1. Cynthia

    I have been a member of my church the past 25 years. We are traditional Southern Baptists. Our worship service is so dry, unfulfilling, and boring. Several of us discuss amongst ourselves of how we want and need change so badly but our worship leader who is also a deacon does not take suggestions well at all. In fact he behaves immaturely by letting the substitute director fill in for a Sunday or two if a church or choir member even mentions starting a praise team. I believe our church isn’t the type appropriate for a band etc. however, many think we are past due some updating. Our pastor of four years has incorporated a couple of contemporary Christian songs each service, bless his heart and its obvious he desires a more spiritual worship service, very few even sing during song service. Any suggestions how to get off this boring merry go round without causing hard feelings? My 16 y/o daughter can’t stand even going to our church which makes me feel terrible because it’s not that she does want to attend church just that she doesn’t want to attend a church that is so dull and blah. She has visited other churches that inspire her.

  2. Ken Howard

    I am a worship leader in a traditional Baptist church, and we are in the middle of a transition. Although I have led worship in the past, never in a traditional setting, so I’m learning by trial and error. I appreciate the wisdom you give through your experiences. It really helps when examining myself in light of God’s vision for this church. Thank you.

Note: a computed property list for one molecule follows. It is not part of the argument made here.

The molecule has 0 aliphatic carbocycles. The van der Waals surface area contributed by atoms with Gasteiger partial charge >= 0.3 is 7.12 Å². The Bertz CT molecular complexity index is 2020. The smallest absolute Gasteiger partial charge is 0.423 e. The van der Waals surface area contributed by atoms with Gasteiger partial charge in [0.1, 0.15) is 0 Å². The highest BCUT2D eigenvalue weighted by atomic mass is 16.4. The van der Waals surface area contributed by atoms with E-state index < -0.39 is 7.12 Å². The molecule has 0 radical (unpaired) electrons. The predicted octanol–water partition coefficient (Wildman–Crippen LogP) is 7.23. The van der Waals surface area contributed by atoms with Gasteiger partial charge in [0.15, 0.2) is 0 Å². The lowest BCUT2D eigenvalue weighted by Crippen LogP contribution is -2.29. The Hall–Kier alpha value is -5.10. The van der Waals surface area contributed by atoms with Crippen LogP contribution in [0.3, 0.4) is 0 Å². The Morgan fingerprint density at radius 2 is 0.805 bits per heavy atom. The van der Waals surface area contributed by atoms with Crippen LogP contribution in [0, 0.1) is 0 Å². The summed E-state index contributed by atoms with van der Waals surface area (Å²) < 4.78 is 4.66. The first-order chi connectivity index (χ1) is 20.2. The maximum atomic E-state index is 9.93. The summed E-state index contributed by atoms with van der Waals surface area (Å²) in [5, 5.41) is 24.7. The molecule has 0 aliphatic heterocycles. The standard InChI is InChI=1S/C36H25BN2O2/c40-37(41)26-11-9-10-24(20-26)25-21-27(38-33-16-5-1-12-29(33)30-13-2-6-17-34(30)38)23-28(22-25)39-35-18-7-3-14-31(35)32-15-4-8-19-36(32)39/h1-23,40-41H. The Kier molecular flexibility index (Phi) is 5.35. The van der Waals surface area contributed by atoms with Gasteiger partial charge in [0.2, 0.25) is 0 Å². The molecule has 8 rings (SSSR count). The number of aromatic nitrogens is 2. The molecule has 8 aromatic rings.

• Kenny Lamm

      Thanks for the comments. May God bless your church greatly as you seek to bring renewal to its worship.

  3. Jenn

    My husband has been a worship leader for nearly 15 years and over the past 4 years we have been encouraged by this blog and reaffirmed in our philosophy and approach to corporate unified worship. We have made ministry changes to be gospel focused and have done what we can to teach and lead our church into understanding and participating in Biblical worship. Unfortunately, we have stepped away from our church this week due to leaders who do not share the same convictions for unified worship and remain divided. I am heartbroken for our church and am still grieving loss, but I just wanted to say how much I appreciate the truths and applications in your posts. They have inspired me this year and I pray many church and worship leaders have been transformed as a result. Worship is on the front lines of spiritual warfare, but may we continue to proclaim the Good News for surely Jesus is coming soon! Much gratitude to Renewing Worship. Blessings!

    • Kenny Lamm

      Thank you for your kind words. Division over worship in the church is something that Satan delights in–severing us in the place we gain our strength. I have been so encouraged to see God working in churches in conflict to restore unity in worship. Blessing as you seek out the place of service God has for you.